By Sophie Wang
Defaults in China real estate have been unprecedented—is policy support forthcoming and what will this market look like in the future?
The China property sector has been volatile since 4Q21, as fallout from the Evergrande failure caused finance options for POE (private-owned enterprise) developers from financial institutions and from presales escrow funds to dry up. Despite some regulatory easing, the mantra of “housing is for living, not speculation” remained and financial institutions were unwilling to extend their exposure to POE developers. Problems that had accumulated during the boom period (2015 – 2019) were exposed in a matter of months, as many developers had believed that the “good times” would continue to bail them out from hidden debt and poor governance. All of this contributed to market concerns.
On March 16, the State Council’s financial stability and development committee, chaired by Vice Premier Liu He, helped improve market dynamics even though limited concrete measures followed. Before Liu’s speech outlining their approach, 70% of property bonds (ex-defaulted) were trading below a 50 cash price versus the current 44%.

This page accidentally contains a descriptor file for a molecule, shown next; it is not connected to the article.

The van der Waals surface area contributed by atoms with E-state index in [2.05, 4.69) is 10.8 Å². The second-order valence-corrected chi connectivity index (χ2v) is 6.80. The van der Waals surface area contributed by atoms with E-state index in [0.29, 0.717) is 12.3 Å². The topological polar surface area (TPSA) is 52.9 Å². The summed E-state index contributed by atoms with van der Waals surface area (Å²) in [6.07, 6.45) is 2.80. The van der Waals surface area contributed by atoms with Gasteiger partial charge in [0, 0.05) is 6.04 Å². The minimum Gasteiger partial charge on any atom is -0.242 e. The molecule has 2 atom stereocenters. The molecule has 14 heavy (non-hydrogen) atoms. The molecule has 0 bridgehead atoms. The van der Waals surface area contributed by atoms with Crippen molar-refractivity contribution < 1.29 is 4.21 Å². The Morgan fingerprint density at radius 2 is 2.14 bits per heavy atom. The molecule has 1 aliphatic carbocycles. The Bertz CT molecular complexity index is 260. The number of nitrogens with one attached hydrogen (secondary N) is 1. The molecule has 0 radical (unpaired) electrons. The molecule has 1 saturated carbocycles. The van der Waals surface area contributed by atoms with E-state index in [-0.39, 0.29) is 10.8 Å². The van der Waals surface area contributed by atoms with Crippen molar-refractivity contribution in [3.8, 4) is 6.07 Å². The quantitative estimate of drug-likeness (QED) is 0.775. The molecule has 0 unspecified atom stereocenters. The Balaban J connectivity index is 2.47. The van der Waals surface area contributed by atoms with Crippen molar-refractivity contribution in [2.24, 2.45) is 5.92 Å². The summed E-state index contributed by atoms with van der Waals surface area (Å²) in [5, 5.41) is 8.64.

Policymakers would like to strike a balance between stabilizing the sector and managing housing prices, which has kept them from launching effective nationwide policies. City-specific measures, such as a lower payment ratio, have been released in some lower-tier cities since February; while taking time to feed through, we expect property sales decline to narrow year-over-year and show improvement toward the end of Q2.
However, we can’t rule out tail risk from policies that are “too little too late,” while the dynamic of consumers’ purchase power has changed with the recent COVID disruptions. Without more concrete steps by the government, the sector could remain volatile, while property sales and investment could remain weak in 2H22, creating spillover into other sectors including local government financing vehicles (LGFVs), which heavily rely on land-bidding income. This would also hit the credit impulse in the system. Over the longer term, we expect the market structure of China property industry to see fundamental change, with a smaller size (from its RMB18.2 trillion level in 2021), fewer market players, and lower margins, along with more exploration of new business models involving commercial buildings, and affordable and long-rental apartments.
Our framework to analyze China property credits will change accordingly. The importance of ESG factors will likely increase, with a focus on senior management quality and their corporate strategies to navigate the industry transition, along with improving governance to regain trust. Involvement in and funding of social welfare projects will also be key to watch.
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